09/09/2012 09:45 EDT | Updated 11/09/2012 05:12 EST

Watching the Watchdog: Why Obama's Speech Fell Flat

By most standards, Obama's speech at the Democratic National Convention was an excellent speech. It's in the delivery where it falls down. That's because the man who speaks these lines isn't really believing them any more. Instead, this decent man, one of the world's great orators seems tired, frustrated, unfulfilled, too often irritated.

Former President Bill Clinton waves to the delegates as he stands with President Barack Obama after Clinton addressed the Democratic National Convention in Charlotte, N.C., on Wednesday, Sept. 5, 2012. (AP Photo/J. Scott Applewhite)

Tim Knight writes the regular media column, Watching the Watchdog, for HuffPost Canada.

A few years ago, Patrick Watson, who is one of Canada's great broadcast journalists, does a commentary about an American election for one of their networks.

"I wonder," he muses in that famous thinking-out-loud Watson style, "if Ronald Reagan knew he'd become the head of two countries when he finally made it into the White House? Because every important decision he makes on the economy ... or environmental or social issues ... foreign affairs ... war and peace ... has a profound effect on Canada."

Watson's wise words come to mind while I watch the Democratic National Convention this week. Twenty-one years later, the words are a useful reminder of our often incestuous relationship with that battered nation.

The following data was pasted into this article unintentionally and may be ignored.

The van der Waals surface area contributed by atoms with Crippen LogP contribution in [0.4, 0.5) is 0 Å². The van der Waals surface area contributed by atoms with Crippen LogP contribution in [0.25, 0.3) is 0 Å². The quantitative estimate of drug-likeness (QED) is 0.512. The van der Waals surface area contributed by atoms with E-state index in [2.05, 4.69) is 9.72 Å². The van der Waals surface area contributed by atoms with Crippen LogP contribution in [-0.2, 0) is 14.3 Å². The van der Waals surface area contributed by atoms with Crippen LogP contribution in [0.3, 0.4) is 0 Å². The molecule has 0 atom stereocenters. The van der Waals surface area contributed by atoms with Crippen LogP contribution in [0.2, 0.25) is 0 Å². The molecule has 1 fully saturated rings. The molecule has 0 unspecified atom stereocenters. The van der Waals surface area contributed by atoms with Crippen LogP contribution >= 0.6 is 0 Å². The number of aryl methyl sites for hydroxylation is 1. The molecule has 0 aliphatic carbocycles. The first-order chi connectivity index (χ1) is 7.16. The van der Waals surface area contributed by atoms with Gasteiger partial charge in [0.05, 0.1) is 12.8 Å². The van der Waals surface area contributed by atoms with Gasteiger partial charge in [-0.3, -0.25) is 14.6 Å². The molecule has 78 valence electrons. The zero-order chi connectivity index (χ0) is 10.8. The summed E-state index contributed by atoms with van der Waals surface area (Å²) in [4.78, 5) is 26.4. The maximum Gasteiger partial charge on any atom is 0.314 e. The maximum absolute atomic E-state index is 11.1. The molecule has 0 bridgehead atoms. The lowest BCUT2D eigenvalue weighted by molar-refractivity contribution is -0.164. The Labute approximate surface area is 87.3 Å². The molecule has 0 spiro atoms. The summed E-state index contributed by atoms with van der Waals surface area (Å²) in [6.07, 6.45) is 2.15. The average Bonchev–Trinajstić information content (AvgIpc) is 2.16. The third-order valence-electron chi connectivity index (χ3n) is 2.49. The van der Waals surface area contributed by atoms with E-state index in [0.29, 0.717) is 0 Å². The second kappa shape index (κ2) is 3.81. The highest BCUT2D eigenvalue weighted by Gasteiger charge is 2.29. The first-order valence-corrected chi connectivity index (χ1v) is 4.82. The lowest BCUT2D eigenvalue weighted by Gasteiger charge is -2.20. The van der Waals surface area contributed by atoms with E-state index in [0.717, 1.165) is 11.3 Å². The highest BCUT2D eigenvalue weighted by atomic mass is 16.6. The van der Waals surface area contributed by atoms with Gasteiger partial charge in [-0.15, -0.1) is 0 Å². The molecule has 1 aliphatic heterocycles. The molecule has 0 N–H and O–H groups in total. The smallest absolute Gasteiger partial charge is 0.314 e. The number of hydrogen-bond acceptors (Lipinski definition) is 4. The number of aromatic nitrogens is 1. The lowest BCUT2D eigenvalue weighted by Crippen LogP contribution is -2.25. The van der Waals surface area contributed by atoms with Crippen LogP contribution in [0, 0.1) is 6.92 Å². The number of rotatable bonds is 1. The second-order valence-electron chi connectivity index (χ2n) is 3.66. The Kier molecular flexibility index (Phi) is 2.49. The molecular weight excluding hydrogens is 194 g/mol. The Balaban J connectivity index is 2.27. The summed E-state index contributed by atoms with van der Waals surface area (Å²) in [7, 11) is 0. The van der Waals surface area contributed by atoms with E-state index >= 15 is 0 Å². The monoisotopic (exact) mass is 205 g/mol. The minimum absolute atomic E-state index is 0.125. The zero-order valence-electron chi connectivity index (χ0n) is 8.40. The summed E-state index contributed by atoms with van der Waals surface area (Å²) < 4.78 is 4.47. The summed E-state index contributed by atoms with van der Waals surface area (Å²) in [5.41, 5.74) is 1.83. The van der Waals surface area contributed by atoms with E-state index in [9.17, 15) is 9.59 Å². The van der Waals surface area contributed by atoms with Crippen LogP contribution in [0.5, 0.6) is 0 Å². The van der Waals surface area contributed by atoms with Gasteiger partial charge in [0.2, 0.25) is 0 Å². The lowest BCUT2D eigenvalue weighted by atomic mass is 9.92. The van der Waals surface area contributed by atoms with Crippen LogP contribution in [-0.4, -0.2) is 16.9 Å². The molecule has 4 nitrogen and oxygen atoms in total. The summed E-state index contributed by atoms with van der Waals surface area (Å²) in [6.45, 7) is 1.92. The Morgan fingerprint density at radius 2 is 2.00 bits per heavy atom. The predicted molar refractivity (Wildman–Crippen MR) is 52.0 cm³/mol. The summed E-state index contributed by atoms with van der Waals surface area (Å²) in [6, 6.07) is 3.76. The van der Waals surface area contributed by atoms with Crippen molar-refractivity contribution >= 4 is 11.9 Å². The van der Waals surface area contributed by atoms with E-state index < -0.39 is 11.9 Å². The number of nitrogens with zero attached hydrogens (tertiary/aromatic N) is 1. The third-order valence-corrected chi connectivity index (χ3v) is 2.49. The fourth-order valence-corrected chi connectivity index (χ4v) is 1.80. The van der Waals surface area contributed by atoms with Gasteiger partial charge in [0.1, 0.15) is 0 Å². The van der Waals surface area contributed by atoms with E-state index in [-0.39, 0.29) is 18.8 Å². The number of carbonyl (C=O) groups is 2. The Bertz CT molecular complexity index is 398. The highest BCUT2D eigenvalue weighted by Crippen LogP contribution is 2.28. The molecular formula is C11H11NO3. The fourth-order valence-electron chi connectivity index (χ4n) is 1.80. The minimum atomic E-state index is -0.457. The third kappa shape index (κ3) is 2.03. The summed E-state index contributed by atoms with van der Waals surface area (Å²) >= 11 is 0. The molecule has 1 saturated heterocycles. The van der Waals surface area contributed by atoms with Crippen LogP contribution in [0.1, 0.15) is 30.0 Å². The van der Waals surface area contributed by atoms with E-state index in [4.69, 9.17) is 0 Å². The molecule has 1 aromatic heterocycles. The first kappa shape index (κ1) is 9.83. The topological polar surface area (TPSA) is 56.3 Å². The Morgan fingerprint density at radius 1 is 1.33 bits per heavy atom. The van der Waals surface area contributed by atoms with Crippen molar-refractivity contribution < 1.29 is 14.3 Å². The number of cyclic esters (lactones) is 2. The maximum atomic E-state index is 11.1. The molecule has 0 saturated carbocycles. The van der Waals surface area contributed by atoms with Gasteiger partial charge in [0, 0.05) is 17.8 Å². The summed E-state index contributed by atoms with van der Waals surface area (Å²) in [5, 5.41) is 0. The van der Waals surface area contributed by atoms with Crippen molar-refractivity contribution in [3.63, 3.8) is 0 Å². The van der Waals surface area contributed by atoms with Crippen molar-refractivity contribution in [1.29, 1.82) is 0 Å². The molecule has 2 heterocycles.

Something else strikes me while former U.S. president Bill Clinton makes a speech supporting Barack Obama's re-election. Even in this age of Svengali-ish performance coaches, very few politicians, either in Canada or at the two huge American political conventions, know how to make really effective speeches.

(Very few broadcast journalists know how to tell really effective on-air news stories either. But that's a previous column.)

To simplify a rather complex matter, the art of great speechifying is to take ownership of the information away from the script -- those black marks on white paper -- so the speaker becomes the primary source of the information and can think it out loud.

Singer Kathy Mattea knows this: "It's got to come from the heart, If you want it to work."

Like Patrick Watson the broadcaster, Bill Clinton has learned this skill. It doubles, triples, quadruples the impact of his words. Makes them memorable long after the event is over. Turns mere information into music. Sometimes even poetry.

For instance, there's no sign of a written script -- or the teleprompter he's using as an aid -- when Clinton smiles out at the 20,000 people in the hall and announces:

"I want to nominate a man cool on the outside but burning for America on the inside. A man who believes we can build a new American Dream economy driven by innovation and creativity, education and cooperation. A man who had the good sense to marry Michelle Obama.

And: "I love our country -- and I know we're coming back. For more than 200 years, through every crisis, we've always come out stronger than we went in. And we will again as long as we do it together. We champion the cause for which our founders pledged their lives, their fortunes, their sacred honor -- to form a more perfect union."

Clinton also has the guts to ad lib. Which makes an enormous difference to a speaker's credibility. The whole speech starts to sound extemporaneous when Clinton abandons his script to add:

"Folks, whether the American people believe what I just said or not may be the whole election. I just want you to know that I believe it. With all my heart, I believe it."

I believe that he believes.